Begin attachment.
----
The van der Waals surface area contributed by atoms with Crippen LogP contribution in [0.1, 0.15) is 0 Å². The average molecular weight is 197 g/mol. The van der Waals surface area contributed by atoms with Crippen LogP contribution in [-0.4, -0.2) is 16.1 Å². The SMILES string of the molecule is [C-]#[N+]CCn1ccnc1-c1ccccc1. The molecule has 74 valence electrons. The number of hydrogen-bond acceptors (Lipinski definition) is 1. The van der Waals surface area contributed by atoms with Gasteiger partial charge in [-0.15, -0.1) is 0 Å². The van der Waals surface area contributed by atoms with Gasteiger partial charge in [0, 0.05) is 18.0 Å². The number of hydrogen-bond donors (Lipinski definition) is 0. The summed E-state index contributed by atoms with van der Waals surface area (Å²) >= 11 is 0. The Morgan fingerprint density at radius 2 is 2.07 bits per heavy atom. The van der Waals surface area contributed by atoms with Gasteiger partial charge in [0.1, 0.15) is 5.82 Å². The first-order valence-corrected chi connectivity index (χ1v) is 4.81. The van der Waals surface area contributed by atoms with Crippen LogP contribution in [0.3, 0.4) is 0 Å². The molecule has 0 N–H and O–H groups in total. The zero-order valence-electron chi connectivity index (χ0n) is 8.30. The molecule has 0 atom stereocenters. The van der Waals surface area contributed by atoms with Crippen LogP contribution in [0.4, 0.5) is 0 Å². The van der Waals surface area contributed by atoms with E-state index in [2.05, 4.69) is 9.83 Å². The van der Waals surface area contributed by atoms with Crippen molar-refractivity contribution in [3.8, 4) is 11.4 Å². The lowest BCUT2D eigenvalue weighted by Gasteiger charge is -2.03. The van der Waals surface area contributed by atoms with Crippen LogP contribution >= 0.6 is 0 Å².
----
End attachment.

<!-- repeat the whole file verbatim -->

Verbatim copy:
The van der Waals surface area contributed by atoms with Crippen LogP contribution in [0.1, 0.15) is 0 Å². The average molecular weight is 197 g/mol. The van der Waals surface area contributed by atoms with Crippen LogP contribution in [-0.4, -0.2) is 16.1 Å². The SMILES string of the molecule is [C-]#[N+]CCn1ccnc1-c1ccccc1. The molecule has 74 valence electrons. The number of hydrogen-bond acceptors (Lipinski definition) is 1. The van der Waals surface area contributed by atoms with Gasteiger partial charge in [-0.15, -0.1) is 0 Å². The van der Waals surface area contributed by atoms with Gasteiger partial charge in [0, 0.05) is 18.0 Å². The number of hydrogen-bond donors (Lipinski definition) is 0. The summed E-state index contributed by atoms with van der Waals surface area (Å²) >= 11 is 0. The Morgan fingerprint density at radius 2 is 2.07 bits per heavy atom. The van der Waals surface area contributed by atoms with Gasteiger partial charge in [0.1, 0.15) is 5.82 Å². The first-order valence-corrected chi connectivity index (χ1v) is 4.81. The van der Waals surface area contributed by atoms with Crippen LogP contribution in [0.3, 0.4) is 0 Å². The molecule has 0 N–H and O–H groups in total. The zero-order valence-electron chi connectivity index (χ0n) is 8.30. The molecule has 0 atom stereocenters. The van der Waals surface area contributed by atoms with Crippen LogP contribution in [0.4, 0.5) is 0 Å². The van der Waals surface area contributed by atoms with E-state index in [2.05, 4.69) is 9.83 Å². The van der Waals surface area contributed by atoms with Crippen molar-refractivity contribution in [3.8, 4) is 11.4 Å². The lowest BCUT2D eigenvalue weighted by Gasteiger charge is -2.03. The van der Waals surface area contributed by atoms with Crippen LogP contribution >= 0.6 is 0 Å².